Rinehart studied statistical techniques for analyzing wildlife populations with professors David Hirth and Terri Donovan while at UVM. When he graduated last year, he put that experience and ample dirt time to work in a tracking consulting firm, Ichneumon Wildlife, which he formed with one of the world’s leading trackers, Mark Elbroch.
Among their projects, they’ve worked with the New Hampshire Department of Transportation to track animals along twenty-six miles of US Route 2. They discovered that foxes and coyotes focus their movements along the road, forming a kind of shadow road next to the real one. They also found that moose concentrate their crossings around the intersection of the highway and New Hampshire Route 115—where, not surprisingly, many moose collisions have been reported. “The next trick is how that information is incorporated into highway planning,” Rinehart says. “Evidence is strong that smaller animals are willing to use underpasses and culverts to get across the road. But moose are difficult,” since they blithely walk where they will.
Where moose rush in, bobcats fear to tread. Mark Freeman ’00, has been studying these secretive felines throughout the Champlain Valley and into the Green Mountains as a graduate project. Drawing on a three-year internship with renowned Vermont tracker Susan Morse ’72, he used traditional tracking to catch thirty-three of the cats in traps. He then collared them with satellite receivers to follow their movements electronically. High mountain cliff dwellers? Not necessarily. They’ll den in rock piles in Champlain Valley farm fields and prowl not far from the shopping malls at Williston’s Taft Corners. “They’re adaptable,” Freeman says. But he also learned that the cats’ home ranges are often restricted by roads.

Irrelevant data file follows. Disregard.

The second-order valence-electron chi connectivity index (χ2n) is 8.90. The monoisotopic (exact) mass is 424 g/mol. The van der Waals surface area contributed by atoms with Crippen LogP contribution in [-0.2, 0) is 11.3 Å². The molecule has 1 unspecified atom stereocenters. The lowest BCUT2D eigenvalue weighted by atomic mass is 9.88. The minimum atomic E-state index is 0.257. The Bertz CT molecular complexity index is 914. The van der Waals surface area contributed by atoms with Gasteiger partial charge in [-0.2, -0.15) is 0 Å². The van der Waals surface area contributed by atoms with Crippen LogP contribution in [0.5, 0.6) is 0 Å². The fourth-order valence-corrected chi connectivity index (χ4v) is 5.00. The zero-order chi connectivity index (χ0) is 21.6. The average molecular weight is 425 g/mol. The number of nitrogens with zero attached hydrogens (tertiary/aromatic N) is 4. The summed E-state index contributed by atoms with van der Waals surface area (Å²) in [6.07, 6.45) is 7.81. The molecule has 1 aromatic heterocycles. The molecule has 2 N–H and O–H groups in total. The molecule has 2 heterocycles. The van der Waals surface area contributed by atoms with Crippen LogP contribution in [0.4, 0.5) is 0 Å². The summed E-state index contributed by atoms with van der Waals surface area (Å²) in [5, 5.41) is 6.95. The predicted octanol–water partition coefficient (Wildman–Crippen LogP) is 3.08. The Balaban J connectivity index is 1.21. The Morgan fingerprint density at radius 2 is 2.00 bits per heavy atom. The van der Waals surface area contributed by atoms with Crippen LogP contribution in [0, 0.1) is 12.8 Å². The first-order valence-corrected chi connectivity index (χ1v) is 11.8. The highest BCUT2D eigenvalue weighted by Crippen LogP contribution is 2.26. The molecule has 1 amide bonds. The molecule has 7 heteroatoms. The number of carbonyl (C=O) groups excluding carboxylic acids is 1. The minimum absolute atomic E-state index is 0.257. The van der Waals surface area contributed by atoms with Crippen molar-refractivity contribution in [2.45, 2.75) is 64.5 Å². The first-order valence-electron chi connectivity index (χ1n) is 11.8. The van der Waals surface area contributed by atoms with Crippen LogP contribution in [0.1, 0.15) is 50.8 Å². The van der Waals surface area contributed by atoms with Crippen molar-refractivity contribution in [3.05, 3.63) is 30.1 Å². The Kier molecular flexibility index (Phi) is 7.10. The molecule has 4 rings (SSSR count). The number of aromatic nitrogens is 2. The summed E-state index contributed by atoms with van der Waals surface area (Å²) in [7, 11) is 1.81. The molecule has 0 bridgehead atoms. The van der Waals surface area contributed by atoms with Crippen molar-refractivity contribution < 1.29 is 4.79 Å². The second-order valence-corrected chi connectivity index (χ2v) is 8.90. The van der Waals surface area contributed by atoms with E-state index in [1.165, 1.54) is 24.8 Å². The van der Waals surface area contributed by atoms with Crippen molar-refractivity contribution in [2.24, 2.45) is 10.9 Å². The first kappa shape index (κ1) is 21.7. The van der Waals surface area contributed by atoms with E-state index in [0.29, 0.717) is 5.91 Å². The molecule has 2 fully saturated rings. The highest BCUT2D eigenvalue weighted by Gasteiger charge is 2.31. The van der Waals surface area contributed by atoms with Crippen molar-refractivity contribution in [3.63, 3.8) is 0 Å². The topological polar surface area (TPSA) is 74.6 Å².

And with the United States road network at seven million miles and growing, “When does the land become impassable?” asks Laura Farrell, a biology graduate student working with UVM mammalogist Bill Kilpatrick. “Right now, the Northeast has a high percentage of forest, but it’s being cut into and developed rapidly,” she says. She’d like to see wildlife corridors that would allow wide-ranging species, like lynx and bobcats, to move and hunt and mate.
But to design these corridors—connected parcels of woodland, riverways, low-development zones—planners need to know what animals are where. Farrell studies a variety of methods for measuring species composition—trudging through deep snow to mount remote cameras, placing “hair rubs” to catch animal fur, setting baited track plates for capturing foot prints. She also employs traditional snow tracking, too. “It may be the best,” she says.
Or at least it can help get you what you need. Like a pile of dung. “Tracking within the last few years has begun to be integrated with DNA analysis of both hair and feces,” says Robert Long G’06 who, with Paula MacKay ’86, has co-edited a book being published this spring, Non-Invasive Survey Methods for Carnivores. “Backtrack to a scat. Backtrack to a daybed and find hair frozen into a form: this allows you to confirm a species. And it provides you with data about the animal’s sex, its relatedness to other animals, and can be used to identify specific animals,” Long says.
But if veteran trackers are right that a print in the snow reveals a whole landscape, then it’s also true that studying the whole landscape reveals what the track means.
“Tracking is a wonderful tool,” says Linda Hamilton, who chairs the Charlotte Conservation Commission,“but it’s not the last word.” In the 1990s, her commission was heavily relying on tracking for land-use decisions. Today, with help from UVM-trained naturalists including Matt Kolan as well as Alicia Daniel, Walter Poleman, and others, her commission follows a more holistic approach, taking into account factors like vegetation and geology as they consider purchasing land for conservation or designating natural areas. “We’re still interested in what current habitat animals use, but this bigger picture also gives us a sense of what habitat can be restored, what wildlife could return here even if we don’t find its tracks now.”